But it became a subject that held my interest. I learned a lot about the subject from the blog of Dan Brennan, (and his excellent book sacresacredd unions, sacred passions) who did come from a point of view where he had to defend his positive views about cross-gender friendships all the time, which was not always as relevant to me, but he also laid out a beautiful history of cross-gender friendships, and a quite interesting positive theology of cross-gender friendships in the already-and-not-yet Kingdom of God.  He only confirmed my conviction that friendships are part of the command to love one another, and that this does not exclude people of the other gender.
(Something that’s quite obvious in the way Jesus relates to women in the gospels, sometimes completely contrary to the culture he lived in!)

So, what’s my conclusion: cross-gender friendships should be natural to those who followed Him who called us to love our neighbor as ourselves. It is part of the already and not yet of the inbreaking Kingdom of God in our world. I also think that learning to develop friendship-love towards the other sex is a very good antidote to the toxic tendency to  objectify women (and men!) in our society as sex-objects. My life and my faith would be poorer without them, and even my marriage would never have been what it is without what I’ve learned through cross-gender friendships.

shalom

Bram

The other synchroblog participants:
Chris Jefferies – Best of both
Jeremy Myers – Are Cross-Gender Friendships Possible
Lynne Tait – Little Boxes
Dan Brennan – Cross-Gender Friendship: Jesus and the Post-Romantic Age
Glenn Hager – Sluts and Horndogs
Jennifer Ellen – A Different Kind of Valentine
Alise Wright – What I get from my cross-gender friend
Liz Dyer – Cross-Gender Friendships and the Church
Paul Sims – Navigating the murky water of cross-gender friendships
Jonalyn Fincher – Why I Don’t Give out Sex like Gold Star Stickers
Amy Martin – Friendship: The most powerful force against patriarchy, sexism, and other misunderstands about people who happen to not be us, in this case, between men & women
Maria Kettleson Anderson- Myth and Reality: Cross-Gender Friendships
Bram Cools – Nothing More Natural Than Cross-Gender Friendships?
Hugo Schwyzer – Feelings Aren’t Facts: Living Out Friendship Between Men and Women
Marta Layton – True Friendship: Two Bodies, One Soul
Kathy Escobar – The Road To Equality Is Paved With Friendship
Karl Wheeler – Friends at First Sight

Doreen Mannion – Hetereosexual, Platonic Cross-Gender Friendships–Learning from Gay & Lesbian Christians
Jim Henderson – Jesus Had A Thing for Women and So Do I

Elizabeth Chapin – 50 Shades of Friendship



See also on this blog:

Jesus against the sexism of his time: Martha and Mary
On cross-gender friendships and Christians…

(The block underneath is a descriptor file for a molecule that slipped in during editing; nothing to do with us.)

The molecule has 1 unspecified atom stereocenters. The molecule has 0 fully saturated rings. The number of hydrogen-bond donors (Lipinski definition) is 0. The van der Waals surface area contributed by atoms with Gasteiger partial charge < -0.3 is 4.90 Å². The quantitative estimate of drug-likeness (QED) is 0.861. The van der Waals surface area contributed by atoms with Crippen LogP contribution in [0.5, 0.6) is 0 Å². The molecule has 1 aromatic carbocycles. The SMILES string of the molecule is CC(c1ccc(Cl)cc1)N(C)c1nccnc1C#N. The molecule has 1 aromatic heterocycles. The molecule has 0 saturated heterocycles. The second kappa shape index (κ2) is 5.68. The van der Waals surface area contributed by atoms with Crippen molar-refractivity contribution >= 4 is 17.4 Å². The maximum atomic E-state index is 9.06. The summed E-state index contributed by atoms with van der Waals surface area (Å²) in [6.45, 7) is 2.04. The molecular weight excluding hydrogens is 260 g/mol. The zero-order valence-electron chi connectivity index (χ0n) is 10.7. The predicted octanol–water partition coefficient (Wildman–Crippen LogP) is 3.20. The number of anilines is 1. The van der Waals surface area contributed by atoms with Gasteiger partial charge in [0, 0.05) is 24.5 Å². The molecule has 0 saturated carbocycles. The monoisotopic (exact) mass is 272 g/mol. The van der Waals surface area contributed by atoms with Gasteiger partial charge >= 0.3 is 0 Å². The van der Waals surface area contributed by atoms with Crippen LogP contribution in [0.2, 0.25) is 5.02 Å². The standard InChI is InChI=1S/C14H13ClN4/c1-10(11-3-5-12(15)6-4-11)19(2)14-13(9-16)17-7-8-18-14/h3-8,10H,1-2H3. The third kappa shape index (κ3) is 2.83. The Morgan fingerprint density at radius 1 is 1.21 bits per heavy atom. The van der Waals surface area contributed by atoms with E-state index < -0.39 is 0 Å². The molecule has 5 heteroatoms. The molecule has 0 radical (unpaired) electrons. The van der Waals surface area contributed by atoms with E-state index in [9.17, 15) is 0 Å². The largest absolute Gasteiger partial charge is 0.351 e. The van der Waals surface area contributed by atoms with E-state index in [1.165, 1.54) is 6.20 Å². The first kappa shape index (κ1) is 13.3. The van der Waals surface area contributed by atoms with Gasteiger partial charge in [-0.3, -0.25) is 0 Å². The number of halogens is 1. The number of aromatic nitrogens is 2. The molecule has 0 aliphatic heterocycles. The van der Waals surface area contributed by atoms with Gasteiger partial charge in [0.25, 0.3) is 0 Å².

teenage flashback: I’m not flirting, but I might need a hug…
christians and cross-gender friendships
sexual dominoes vs the fruits of the Spirit
sacred unions, sacred passions (musical prelude)
sacred unions, sacred passions I: beyond the romantic myth
Sacred unions, sacred passions II: Freud and the irresistible sex drive
on sexy porn models and human dignity

* There is no such thing as ‘just’ friendship. A real friendship is a very valuable relationship that is not at all less valuable than a romantic relationship or a marriage. This expression just shows that our culture has a too low view of friendship!

Some more on authority in sex, egalitarian pleasuring parties and rape fantasies…


[trigger warning: stuff perceived as weird misogyny and rape]

This is a elaboration of what I said in my last post (Read it to understand what I’m talking about…) because the more I think about it, the less sense some things seem to make, and the less I understand the conflicting message of the Gospel Coalition about ‘authority’ in marriage. So after the problems of language, definition and connotation, let’s go back to the real issue discussed here. Some things sound quite contradictory for me, specially when the idea the Gospel Coalition wants to promote is “I am a proponent of marriages that mutually edify, marital sex that is mutually submissive, and Christian relationships in general that “serve and protect” rather than “devour.”” What I read in the GC post Rachel quoted points in a totally different direction actually, at least it does to me as an outsider and non-initiated in the weird world of American ‘complementarianism’, even when I try to read it otherwise, and even if the post is supposed to be against the “50 Shades of Grey and other modern celebrations of perverted sexual authority/submission.”…

There are much more things that shock me in the short post than the problematic assertion that “A man penetrates, conquers, colonizes, plants. A woman receives, surrenders, accepts.“, that Wilson himself supposes to be the main problem (which is quite problematic indeed, when we remember that colonizing and conquering left half of our planet in ruins after we Westerners got better weapons and more lnowledge in the last 500 years..).